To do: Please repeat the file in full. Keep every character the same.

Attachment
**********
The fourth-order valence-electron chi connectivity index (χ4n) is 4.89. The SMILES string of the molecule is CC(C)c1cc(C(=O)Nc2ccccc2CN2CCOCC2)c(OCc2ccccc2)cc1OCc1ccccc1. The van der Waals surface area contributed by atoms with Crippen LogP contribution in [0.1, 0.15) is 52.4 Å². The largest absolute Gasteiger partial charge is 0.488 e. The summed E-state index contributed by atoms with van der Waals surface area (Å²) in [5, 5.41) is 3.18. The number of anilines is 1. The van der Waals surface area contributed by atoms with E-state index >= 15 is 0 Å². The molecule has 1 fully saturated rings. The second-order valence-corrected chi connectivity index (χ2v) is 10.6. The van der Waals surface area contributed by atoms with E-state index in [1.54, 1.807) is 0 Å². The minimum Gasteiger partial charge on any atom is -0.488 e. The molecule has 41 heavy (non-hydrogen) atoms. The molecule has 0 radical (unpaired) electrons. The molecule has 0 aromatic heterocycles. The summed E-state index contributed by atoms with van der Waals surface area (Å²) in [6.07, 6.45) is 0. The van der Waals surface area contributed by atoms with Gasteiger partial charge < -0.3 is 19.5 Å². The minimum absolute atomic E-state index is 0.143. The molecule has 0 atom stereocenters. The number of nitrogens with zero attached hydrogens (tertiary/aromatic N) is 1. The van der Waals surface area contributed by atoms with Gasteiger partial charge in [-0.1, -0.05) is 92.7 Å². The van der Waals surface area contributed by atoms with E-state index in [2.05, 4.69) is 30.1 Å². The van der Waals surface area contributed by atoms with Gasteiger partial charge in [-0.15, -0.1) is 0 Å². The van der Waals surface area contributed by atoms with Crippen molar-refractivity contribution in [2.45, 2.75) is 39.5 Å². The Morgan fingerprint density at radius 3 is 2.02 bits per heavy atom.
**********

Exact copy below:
The fourth-order valence-electron chi connectivity index (χ4n) is 4.89. The SMILES string of the molecule is CC(C)c1cc(C(=O)Nc2ccccc2CN2CCOCC2)c(OCc2ccccc2)cc1OCc1ccccc1. The van der Waals surface area contributed by atoms with Crippen LogP contribution in [0.1, 0.15) is 52.4 Å². The largest absolute Gasteiger partial charge is 0.488 e. The summed E-state index contributed by atoms with van der Waals surface area (Å²) in [5, 5.41) is 3.18. The number of anilines is 1. The van der Waals surface area contributed by atoms with E-state index >= 15 is 0 Å². The molecule has 1 fully saturated rings. The second-order valence-corrected chi connectivity index (χ2v) is 10.6. The van der Waals surface area contributed by atoms with E-state index in [1.54, 1.807) is 0 Å². The minimum Gasteiger partial charge on any atom is -0.488 e. The molecule has 41 heavy (non-hydrogen) atoms. The molecule has 0 radical (unpaired) electrons. The molecule has 0 aromatic heterocycles. The summed E-state index contributed by atoms with van der Waals surface area (Å²) in [6.07, 6.45) is 0. The van der Waals surface area contributed by atoms with Gasteiger partial charge < -0.3 is 19.5 Å². The minimum absolute atomic E-state index is 0.143. The molecule has 0 atom stereocenters. The number of nitrogens with zero attached hydrogens (tertiary/aromatic N) is 1. The van der Waals surface area contributed by atoms with Gasteiger partial charge in [-0.1, -0.05) is 92.7 Å². The van der Waals surface area contributed by atoms with E-state index in [2.05, 4.69) is 30.1 Å². The van der Waals surface area contributed by atoms with Gasteiger partial charge in [-0.15, -0.1) is 0 Å². The van der Waals surface area contributed by atoms with Crippen molar-refractivity contribution in [2.45, 2.75) is 39.5 Å². The Morgan fingerprint density at radius 3 is 2.02 bits per heavy atom.